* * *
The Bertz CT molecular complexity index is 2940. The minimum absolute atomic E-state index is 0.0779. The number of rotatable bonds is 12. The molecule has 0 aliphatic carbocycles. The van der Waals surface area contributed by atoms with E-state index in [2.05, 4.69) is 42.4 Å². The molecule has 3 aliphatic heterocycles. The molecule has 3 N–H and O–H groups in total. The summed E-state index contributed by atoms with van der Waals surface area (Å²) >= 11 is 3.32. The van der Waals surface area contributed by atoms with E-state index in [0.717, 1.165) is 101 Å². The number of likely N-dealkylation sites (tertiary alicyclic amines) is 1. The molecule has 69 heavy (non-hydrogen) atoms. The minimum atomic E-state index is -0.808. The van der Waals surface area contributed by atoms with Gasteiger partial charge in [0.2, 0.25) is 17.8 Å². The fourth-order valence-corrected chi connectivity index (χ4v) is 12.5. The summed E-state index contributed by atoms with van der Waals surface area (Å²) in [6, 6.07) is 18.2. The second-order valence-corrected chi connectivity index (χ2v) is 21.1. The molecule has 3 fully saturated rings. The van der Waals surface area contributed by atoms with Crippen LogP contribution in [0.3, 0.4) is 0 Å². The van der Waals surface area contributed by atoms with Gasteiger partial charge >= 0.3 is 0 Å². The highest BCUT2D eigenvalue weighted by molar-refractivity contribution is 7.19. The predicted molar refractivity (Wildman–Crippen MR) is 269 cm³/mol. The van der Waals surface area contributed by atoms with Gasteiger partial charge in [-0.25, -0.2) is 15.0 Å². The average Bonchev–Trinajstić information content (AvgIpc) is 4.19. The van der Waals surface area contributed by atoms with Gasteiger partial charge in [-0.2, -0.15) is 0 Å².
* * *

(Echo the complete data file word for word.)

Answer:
The Bertz CT molecular complexity index is 2940. The minimum absolute atomic E-state index is 0.0779. The number of rotatable bonds is 12. The molecule has 0 aliphatic carbocycles. The van der Waals surface area contributed by atoms with E-state index in [2.05, 4.69) is 42.4 Å². The molecule has 3 aliphatic heterocycles. The molecule has 3 N–H and O–H groups in total. The summed E-state index contributed by atoms with van der Waals surface area (Å²) >= 11 is 3.32. The van der Waals surface area contributed by atoms with E-state index in [0.717, 1.165) is 101 Å². The number of likely N-dealkylation sites (tertiary alicyclic amines) is 1. The molecule has 69 heavy (non-hydrogen) atoms. The minimum atomic E-state index is -0.808. The van der Waals surface area contributed by atoms with Gasteiger partial charge in [0.2, 0.25) is 17.8 Å². The fourth-order valence-corrected chi connectivity index (χ4v) is 12.5. The summed E-state index contributed by atoms with van der Waals surface area (Å²) in [6, 6.07) is 18.2. The second-order valence-corrected chi connectivity index (χ2v) is 21.1. The molecule has 3 fully saturated rings. The van der Waals surface area contributed by atoms with Crippen LogP contribution in [0.3, 0.4) is 0 Å². The van der Waals surface area contributed by atoms with Gasteiger partial charge >= 0.3 is 0 Å². The highest BCUT2D eigenvalue weighted by molar-refractivity contribution is 7.19. The predicted molar refractivity (Wildman–Crippen MR) is 269 cm³/mol. The van der Waals surface area contributed by atoms with Gasteiger partial charge in [-0.25, -0.2) is 15.0 Å². The average Bonchev–Trinajstić information content (AvgIpc) is 4.19. The van der Waals surface area contributed by atoms with Gasteiger partial charge in [-0.2, -0.15) is 0 Å².